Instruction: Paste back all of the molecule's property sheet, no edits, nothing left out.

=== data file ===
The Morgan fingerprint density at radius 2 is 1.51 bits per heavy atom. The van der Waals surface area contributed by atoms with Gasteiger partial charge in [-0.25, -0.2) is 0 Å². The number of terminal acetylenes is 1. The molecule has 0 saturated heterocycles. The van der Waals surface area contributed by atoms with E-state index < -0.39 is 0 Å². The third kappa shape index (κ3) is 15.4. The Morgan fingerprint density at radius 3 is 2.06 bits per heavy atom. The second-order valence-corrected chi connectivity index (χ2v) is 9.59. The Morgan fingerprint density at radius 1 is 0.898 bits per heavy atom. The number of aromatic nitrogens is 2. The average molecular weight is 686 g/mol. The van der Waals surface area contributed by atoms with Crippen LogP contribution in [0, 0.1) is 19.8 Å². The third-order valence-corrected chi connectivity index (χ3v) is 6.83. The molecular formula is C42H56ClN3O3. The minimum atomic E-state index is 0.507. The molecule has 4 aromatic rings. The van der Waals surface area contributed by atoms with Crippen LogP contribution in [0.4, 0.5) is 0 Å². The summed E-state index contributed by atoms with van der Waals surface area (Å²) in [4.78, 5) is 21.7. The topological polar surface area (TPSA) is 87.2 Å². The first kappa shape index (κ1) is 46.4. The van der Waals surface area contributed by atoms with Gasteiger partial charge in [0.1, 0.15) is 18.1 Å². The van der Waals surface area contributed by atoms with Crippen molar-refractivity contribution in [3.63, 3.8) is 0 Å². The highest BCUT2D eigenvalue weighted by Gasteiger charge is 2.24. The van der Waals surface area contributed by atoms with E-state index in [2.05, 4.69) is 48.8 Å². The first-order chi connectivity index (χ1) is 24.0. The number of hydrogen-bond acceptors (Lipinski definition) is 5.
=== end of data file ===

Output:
The Morgan fingerprint density at radius 2 is 1.51 bits per heavy atom. The van der Waals surface area contributed by atoms with Gasteiger partial charge in [-0.25, -0.2) is 0 Å². The number of terminal acetylenes is 1. The molecule has 0 saturated heterocycles. The van der Waals surface area contributed by atoms with E-state index < -0.39 is 0 Å². The third kappa shape index (κ3) is 15.4. The Morgan fingerprint density at radius 3 is 2.06 bits per heavy atom. The second-order valence-corrected chi connectivity index (χ2v) is 9.59. The Morgan fingerprint density at radius 1 is 0.898 bits per heavy atom. The number of aromatic nitrogens is 2. The average molecular weight is 686 g/mol. The van der Waals surface area contributed by atoms with Crippen LogP contribution in [0, 0.1) is 19.8 Å². The third-order valence-corrected chi connectivity index (χ3v) is 6.83. The molecular formula is C42H56ClN3O3. The minimum atomic E-state index is 0.507. The molecule has 4 aromatic rings. The van der Waals surface area contributed by atoms with Crippen LogP contribution in [0.4, 0.5) is 0 Å². The summed E-state index contributed by atoms with van der Waals surface area (Å²) in [4.78, 5) is 21.7. The topological polar surface area (TPSA) is 87.2 Å². The first kappa shape index (κ1) is 46.4. The van der Waals surface area contributed by atoms with Gasteiger partial charge in [0.1, 0.15) is 18.1 Å². The van der Waals surface area contributed by atoms with Crippen molar-refractivity contribution in [3.63, 3.8) is 0 Å². The highest BCUT2D eigenvalue weighted by Gasteiger charge is 2.24. The van der Waals surface area contributed by atoms with E-state index in [2.05, 4.69) is 48.8 Å². The first-order chi connectivity index (χ1) is 24.0. The number of hydrogen-bond acceptors (Lipinski definition) is 5.